• ninerbuff
    ninerbuff Posts: 48,752 Member
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    ninerbuff wrote: »
    ninerbuff wrote: »
    It actually does have to do with weight loss. The body requires water to break down fat and for metabolism (aka burning calories). But past a certain amount, more water has no effect.
    Explain how the body needs water to break down fat.

    A.C.E. Certified Personal and Group Fitness Trainer
    IDEA Fitness member
    Kickboxing Certified Instructor
    Been in fitness for 30 years and have studied kinesiology and nutrition

    9285851.png

    Some of the chemical reactions involved in metabolism are hydrolysis reactions - which means they require water as a reactant. Conveniently, the body is more than 80% water and has no trouble finding the water it needs to do this. So, it's true but not relevant.
    True, but not in the case of lipolysis. Water is essential for metabolic function, but in terms of breaking fat down, it's NOT part of the process.

    A.C.E. Certified Personal and Group Fitness Trainer
    IDEA Fitness member
    Kickboxing Certified Instructor
    Been in fitness for 30 years and have studied kinesiology and nutrition

    9285851.png


    That doesn't sound right to me. I hate to use Wikipedia as a source, but a very quick search lists lipolysis as the hydrolysis of a triglyceride - which is consistent with my memory.* Triglycerides have a glycerol backbone with three fatty acid chains attached. To break off a fatty acid chain, you have to hydrolyze the ester which connects the fatty acid chain to the glycerol. So, unless it's a transesterification reaction (in which case, they shouldn't be calling it a hydrolysis)...

    *My biochemistry is bit rusty but my organic chemistry is very current.
    I have to defer here. I focused more on the hormones needed to promote lypolysis and forgot that hydrolysis IS part of the process. I can admit when I'm wrong. Good catch and thanks.

    A.C.E. Certified Personal and Group Fitness Trainer
    IDEA Fitness member
    Kickboxing Certified Instructor
    Been in fitness for 30 years and have studied kinesiology and nutrition

    9285851.png

  • mom22dogs
    mom22dogs Posts: 470 Member
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    I drink about 80-100 oz of fluids a day. I am disabled and have chronic bladder infections due to catheterizing, so I need to keep fluids moving so I don't get a kidney infection. I have not noticed any less hunger, better skin, or anything. But once you get used to drinking that much, you want to drink all the time and you body gets used to it. I pee about every 3-4 hours for the most part.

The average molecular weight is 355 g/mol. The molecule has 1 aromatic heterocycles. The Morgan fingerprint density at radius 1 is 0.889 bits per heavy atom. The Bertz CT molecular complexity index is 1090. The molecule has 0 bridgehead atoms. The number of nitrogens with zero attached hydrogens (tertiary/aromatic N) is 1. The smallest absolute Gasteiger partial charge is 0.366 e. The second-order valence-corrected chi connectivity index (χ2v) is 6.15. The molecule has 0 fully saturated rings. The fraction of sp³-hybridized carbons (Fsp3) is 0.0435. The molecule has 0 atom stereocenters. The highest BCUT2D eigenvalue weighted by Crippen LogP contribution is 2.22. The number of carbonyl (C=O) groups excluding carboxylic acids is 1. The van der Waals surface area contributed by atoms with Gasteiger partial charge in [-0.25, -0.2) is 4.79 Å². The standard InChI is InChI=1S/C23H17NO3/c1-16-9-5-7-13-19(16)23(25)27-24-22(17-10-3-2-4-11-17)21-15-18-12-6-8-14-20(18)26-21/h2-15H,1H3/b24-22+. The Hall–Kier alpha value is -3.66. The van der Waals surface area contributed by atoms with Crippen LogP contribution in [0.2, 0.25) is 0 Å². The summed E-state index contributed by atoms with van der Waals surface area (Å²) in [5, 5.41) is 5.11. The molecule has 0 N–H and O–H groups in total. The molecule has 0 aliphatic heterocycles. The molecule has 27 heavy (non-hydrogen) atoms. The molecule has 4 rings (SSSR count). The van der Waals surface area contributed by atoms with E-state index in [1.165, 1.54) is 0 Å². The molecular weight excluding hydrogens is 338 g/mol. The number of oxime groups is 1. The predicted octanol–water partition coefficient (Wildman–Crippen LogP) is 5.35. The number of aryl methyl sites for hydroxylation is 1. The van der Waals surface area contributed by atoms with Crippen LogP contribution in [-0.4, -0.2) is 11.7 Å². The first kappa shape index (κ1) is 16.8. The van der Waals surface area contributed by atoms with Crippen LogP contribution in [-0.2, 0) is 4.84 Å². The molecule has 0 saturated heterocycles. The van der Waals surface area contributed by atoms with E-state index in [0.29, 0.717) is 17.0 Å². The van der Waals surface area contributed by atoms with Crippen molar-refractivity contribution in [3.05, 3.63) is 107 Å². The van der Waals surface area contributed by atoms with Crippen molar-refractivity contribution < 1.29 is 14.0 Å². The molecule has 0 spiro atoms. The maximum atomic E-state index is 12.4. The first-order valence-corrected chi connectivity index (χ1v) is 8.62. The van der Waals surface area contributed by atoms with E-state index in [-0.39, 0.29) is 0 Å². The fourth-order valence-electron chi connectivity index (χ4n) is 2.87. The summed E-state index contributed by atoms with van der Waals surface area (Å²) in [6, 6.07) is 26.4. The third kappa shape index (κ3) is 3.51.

• SierraFatToSkinny
    SierraFatToSkinny Posts: 463 Member
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    I don't know about weight loss, but I've been trying to drink a gallon of water a day for about 10 days and I've noticed a difference in my face. My under eyes are less sunken and tiny little wrinkles I get from sleeping on my side are gone.

    Now... might be just the natural fluctuation of my body since I also happen to be halfway between periods, but I've been agonizing over my under eyes for months and now they're improving.

    I'm sold!
  • DoneWorking
    DoneWorking Posts: 247 Member
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    I don't get thirsty, but I pretty much have to drink a goodly amount of water each day. If I don't, I get some pretty severe muscle cramps mostly at night. I can actually feel it in my muscles like the cramps are just waiting for their chance to pounce at an inopportune time. Also, I find that if I drink about 16 oz. say 20 - 30 minutes before eating, I'm not as hungry at meal time.
  • SunnyDayzMomma
    SunnyDayzMomma Posts: 114 Member
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    I know the science might say no, but it helps me. When I don't drink enough water, I feel cravings much more intensely, and I tend to reach for bad food choices more. So much so, that before I put my kids to bed, if I haven't drank enough, I'll drink a massive amount of water because the "the kids are sleeping and I've put the house back together" time of night is so bad for my desire to snack. If I drink enough water, like I'm talking a glass or two in the morning, same in the afternoon, a glass with supper, and then a glass before kids go to bed, all I want to eat in the evenings is raw veg. If I've forgotten to drink water, all I want to eat at night is chips and chocolate and cheese and buttered bread. So although scientifically water doesn't make you lose weight, it's a key player in my success and my support system.